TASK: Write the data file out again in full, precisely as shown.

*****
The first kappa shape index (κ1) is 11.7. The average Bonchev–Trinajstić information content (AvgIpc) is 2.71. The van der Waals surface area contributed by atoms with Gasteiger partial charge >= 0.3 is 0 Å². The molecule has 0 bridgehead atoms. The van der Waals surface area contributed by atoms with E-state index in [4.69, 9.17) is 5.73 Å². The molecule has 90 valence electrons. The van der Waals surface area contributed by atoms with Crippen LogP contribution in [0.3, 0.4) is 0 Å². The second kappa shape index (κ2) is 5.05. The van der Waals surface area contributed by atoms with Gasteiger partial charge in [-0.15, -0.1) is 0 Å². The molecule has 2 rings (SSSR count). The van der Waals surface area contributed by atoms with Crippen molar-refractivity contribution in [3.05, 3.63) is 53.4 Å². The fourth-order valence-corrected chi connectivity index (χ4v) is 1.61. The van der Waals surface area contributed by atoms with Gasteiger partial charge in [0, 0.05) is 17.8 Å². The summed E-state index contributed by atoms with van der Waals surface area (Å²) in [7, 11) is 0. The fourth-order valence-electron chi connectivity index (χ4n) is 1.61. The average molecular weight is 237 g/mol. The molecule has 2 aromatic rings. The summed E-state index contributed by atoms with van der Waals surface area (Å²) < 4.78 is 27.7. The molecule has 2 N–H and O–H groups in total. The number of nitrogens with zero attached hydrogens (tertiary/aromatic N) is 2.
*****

The first kappa shape index (κ1) is 11.7. The average Bonchev–Trinajstić information content (AvgIpc) is 2.71. The van der Waals surface area contributed by atoms with Gasteiger partial charge >= 0.3 is 0 Å². The molecule has 0 bridgehead atoms. The van der Waals surface area contributed by atoms with E-state index in [4.69, 9.17) is 5.73 Å². The molecule has 90 valence electrons. The van der Waals surface area contributed by atoms with Crippen LogP contribution in [0.3, 0.4) is 0 Å². The second kappa shape index (κ2) is 5.05. The van der Waals surface area contributed by atoms with Gasteiger partial charge in [-0.15, -0.1) is 0 Å². The molecule has 2 rings (SSSR count). The van der Waals surface area contributed by atoms with Crippen molar-refractivity contribution in [3.05, 3.63) is 53.4 Å². The fourth-order valence-corrected chi connectivity index (χ4v) is 1.61. The van der Waals surface area contributed by atoms with Gasteiger partial charge in [0, 0.05) is 17.8 Å². The summed E-state index contributed by atoms with van der Waals surface area (Å²) in [7, 11) is 0. The fourth-order valence-electron chi connectivity index (χ4n) is 1.61. The average molecular weight is 237 g/mol. The molecule has 2 aromatic rings. The summed E-state index contributed by atoms with van der Waals surface area (Å²) < 4.78 is 27.7. The molecule has 2 N–H and O–H groups in total. The number of nitrogens with zero attached hydrogens (tertiary/aromatic N) is 2.